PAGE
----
This book is entertaining because the characters are not what we typically think of male and female roles. It is refreshing to see a strong female woman that is left to be imperfect. Because no one is perfect in the real world, so reading about someone like Georgie makes us feel more connected. The nontraditional mother figure is certainly a great appeal, just as the nontraditional father figure in Neal is also widely appealing as you read this book.

There is not much information about Georgie’s two daughters which could be helpful or not as you read the story. It is also a slow growing plot which might lead to people giving up before the story really gets going. But if you can stick it out and make it to the time jumps and immerse yourself in the full story, you will likely enjoy it very much. No woman is perfect and Rowell shows us how this imperfection can still bring about the perfect life that many of us dream of. The relationships and feelings in this book feel real and truly drive the story.

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The Paying Guests by Sarah Waters – A Review

Set in 1922 England after World War I, The Paying Guests focuses a great deal of its narrative on the role of women in the early part of the 20th century. It’s also about love, homosexuality, sex, murder, family and more.

Francis Wray, the film’s protagonist, is a twenty-something woman who leaves London (and her lover) to move to the suburbs in the South to help her mother maintain the family home. A once grand place with servants running all but the most elegant of moves, the home had fallen into disrepair.

Wray’s deceased father had made some bad investments, sending the family into financial ruin. Now Wray’s mother, made fragile by years of privilege and the shock of losing her money, her husband, and her sons (who both died in the war), was seemingly unable to lift a finger to take care of the home.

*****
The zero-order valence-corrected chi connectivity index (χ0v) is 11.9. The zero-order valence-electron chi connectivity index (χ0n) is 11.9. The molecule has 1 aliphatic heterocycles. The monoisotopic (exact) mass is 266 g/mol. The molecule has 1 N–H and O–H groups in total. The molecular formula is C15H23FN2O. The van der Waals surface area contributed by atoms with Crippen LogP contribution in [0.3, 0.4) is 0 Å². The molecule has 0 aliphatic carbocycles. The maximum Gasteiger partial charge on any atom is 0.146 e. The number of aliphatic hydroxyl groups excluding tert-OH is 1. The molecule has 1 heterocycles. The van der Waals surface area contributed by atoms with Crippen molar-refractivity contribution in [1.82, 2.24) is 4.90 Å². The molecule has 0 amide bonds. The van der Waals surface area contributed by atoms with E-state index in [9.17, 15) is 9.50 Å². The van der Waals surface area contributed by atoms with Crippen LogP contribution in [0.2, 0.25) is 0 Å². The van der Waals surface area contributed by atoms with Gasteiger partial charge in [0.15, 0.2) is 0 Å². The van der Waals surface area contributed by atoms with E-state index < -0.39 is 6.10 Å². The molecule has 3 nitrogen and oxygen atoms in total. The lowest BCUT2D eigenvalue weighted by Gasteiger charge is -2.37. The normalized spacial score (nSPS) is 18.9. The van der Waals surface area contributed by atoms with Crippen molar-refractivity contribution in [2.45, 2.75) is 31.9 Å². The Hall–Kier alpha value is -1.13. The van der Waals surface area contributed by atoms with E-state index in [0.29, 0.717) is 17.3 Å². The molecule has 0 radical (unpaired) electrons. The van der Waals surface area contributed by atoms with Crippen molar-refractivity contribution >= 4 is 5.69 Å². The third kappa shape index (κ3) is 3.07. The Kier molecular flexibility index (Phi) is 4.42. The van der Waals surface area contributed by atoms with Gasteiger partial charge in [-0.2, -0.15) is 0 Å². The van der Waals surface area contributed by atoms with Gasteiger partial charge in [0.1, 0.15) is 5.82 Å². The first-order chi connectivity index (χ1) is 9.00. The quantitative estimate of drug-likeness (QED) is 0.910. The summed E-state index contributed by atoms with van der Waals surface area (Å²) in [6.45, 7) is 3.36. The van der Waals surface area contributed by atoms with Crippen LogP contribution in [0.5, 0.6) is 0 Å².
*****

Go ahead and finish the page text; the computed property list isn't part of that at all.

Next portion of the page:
It all fell on Francis’ shoulders. From the cooking and laundry to household repairs, Francis did her best to meet the household needs and shield her mother from impending doom. Eventually, however, the workload was too much. They needed additional help, and the only solution was a partial remodel of the upstairs to include an apartment for boarders.

Life for everyone makes a radical shift with the appearance of a decidedly middle-class couple who rent the apartment.

Lillian and Leonard Barber are young, like Francis. They settle in for the long term, and make themselves right at home, decorating the rooms in their own style. Mr. Barber works at an insurance firm in the city. Mrs. Barber is a stay at home wife. Their progressive point of view and troubled marriage soon spell trouble.

Francis and Lillian become fast friends, despite the very radical difference in their styles. Francis still clings to her formerly upper class tastes, whilst her friend’s decorating borders on the cheap, at least in Francis’ eyes. Their relationship develops into one of steamy lesbian sex, which Waters describes in erotic detail.

They are lost in their attraction to each other until Lillian discovers that she is pregnant. She is not about to have the baby, however, and since she has already dealt with getting rid of one pregnancy before, she feels certain she knows what to do. The subsequent scenes turn an upstairs bedroom into a desperate field hospital without the services of a doctor. When Leonard arrives back home, he is angry, and Lillian ends up hitting him in the head with an ashtray.

The next morning Leonard is dead. The events afterwards include a rift between Lillian and Francis, a funeral, and Lillian’s departure. As she leaves the home, she appears anguished.

There is an investigation, a suspected murder, and a trial. The buildup to all jangles the nerves, as Waters is a master at allowing her readers to sense terror amidst regret.

This book is an erotically charged thriller that agitates the reader to the point of discomfort. Driven to desperation to have resolution, it is tremendously difficult not to peek ahead to find out what happens.